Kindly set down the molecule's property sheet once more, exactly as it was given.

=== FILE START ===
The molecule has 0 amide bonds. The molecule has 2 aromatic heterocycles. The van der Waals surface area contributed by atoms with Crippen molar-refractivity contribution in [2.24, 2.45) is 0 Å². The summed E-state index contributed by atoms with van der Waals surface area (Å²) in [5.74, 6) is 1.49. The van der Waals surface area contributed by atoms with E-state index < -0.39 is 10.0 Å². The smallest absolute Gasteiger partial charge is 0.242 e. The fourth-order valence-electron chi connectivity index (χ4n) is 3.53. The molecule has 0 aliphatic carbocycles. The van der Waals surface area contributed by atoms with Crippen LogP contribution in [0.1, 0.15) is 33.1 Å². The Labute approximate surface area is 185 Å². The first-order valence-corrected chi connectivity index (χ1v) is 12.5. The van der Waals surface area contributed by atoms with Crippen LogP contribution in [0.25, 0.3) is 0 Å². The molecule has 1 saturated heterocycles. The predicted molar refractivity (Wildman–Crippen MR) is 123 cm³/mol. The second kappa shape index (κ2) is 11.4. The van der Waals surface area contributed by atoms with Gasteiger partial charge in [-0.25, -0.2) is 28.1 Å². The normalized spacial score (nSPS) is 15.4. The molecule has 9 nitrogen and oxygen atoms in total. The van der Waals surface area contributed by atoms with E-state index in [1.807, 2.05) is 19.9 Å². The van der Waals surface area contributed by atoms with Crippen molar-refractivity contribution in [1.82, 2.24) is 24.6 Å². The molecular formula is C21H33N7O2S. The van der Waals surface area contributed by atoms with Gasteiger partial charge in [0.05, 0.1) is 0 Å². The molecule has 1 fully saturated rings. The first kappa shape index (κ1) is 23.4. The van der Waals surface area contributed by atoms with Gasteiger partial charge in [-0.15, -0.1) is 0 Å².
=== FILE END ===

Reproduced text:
The molecule has 0 amide bonds. The molecule has 2 aromatic heterocycles. The van der Waals surface area contributed by atoms with Crippen molar-refractivity contribution in [2.24, 2.45) is 0 Å². The summed E-state index contributed by atoms with van der Waals surface area (Å²) in [5.74, 6) is 1.49. The van der Waals surface area contributed by atoms with E-state index < -0.39 is 10.0 Å². The smallest absolute Gasteiger partial charge is 0.242 e. The fourth-order valence-electron chi connectivity index (χ4n) is 3.53. The molecule has 0 aliphatic carbocycles. The van der Waals surface area contributed by atoms with Crippen LogP contribution in [0.1, 0.15) is 33.1 Å². The Labute approximate surface area is 185 Å². The first-order valence-corrected chi connectivity index (χ1v) is 12.5. The van der Waals surface area contributed by atoms with Crippen LogP contribution in [0.25, 0.3) is 0 Å². The molecule has 1 saturated heterocycles. The predicted molar refractivity (Wildman–Crippen MR) is 123 cm³/mol. The second kappa shape index (κ2) is 11.4. The van der Waals surface area contributed by atoms with Gasteiger partial charge in [-0.25, -0.2) is 28.1 Å². The normalized spacial score (nSPS) is 15.4. The molecule has 9 nitrogen and oxygen atoms in total. The van der Waals surface area contributed by atoms with E-state index in [1.807, 2.05) is 19.9 Å². The van der Waals surface area contributed by atoms with Crippen molar-refractivity contribution in [1.82, 2.24) is 24.6 Å². The molecular formula is C21H33N7O2S. The van der Waals surface area contributed by atoms with Gasteiger partial charge in [0.05, 0.1) is 0 Å². The molecule has 1 fully saturated rings. The first kappa shape index (κ1) is 23.4. The van der Waals surface area contributed by atoms with Gasteiger partial charge in [-0.15, -0.1) is 0 Å².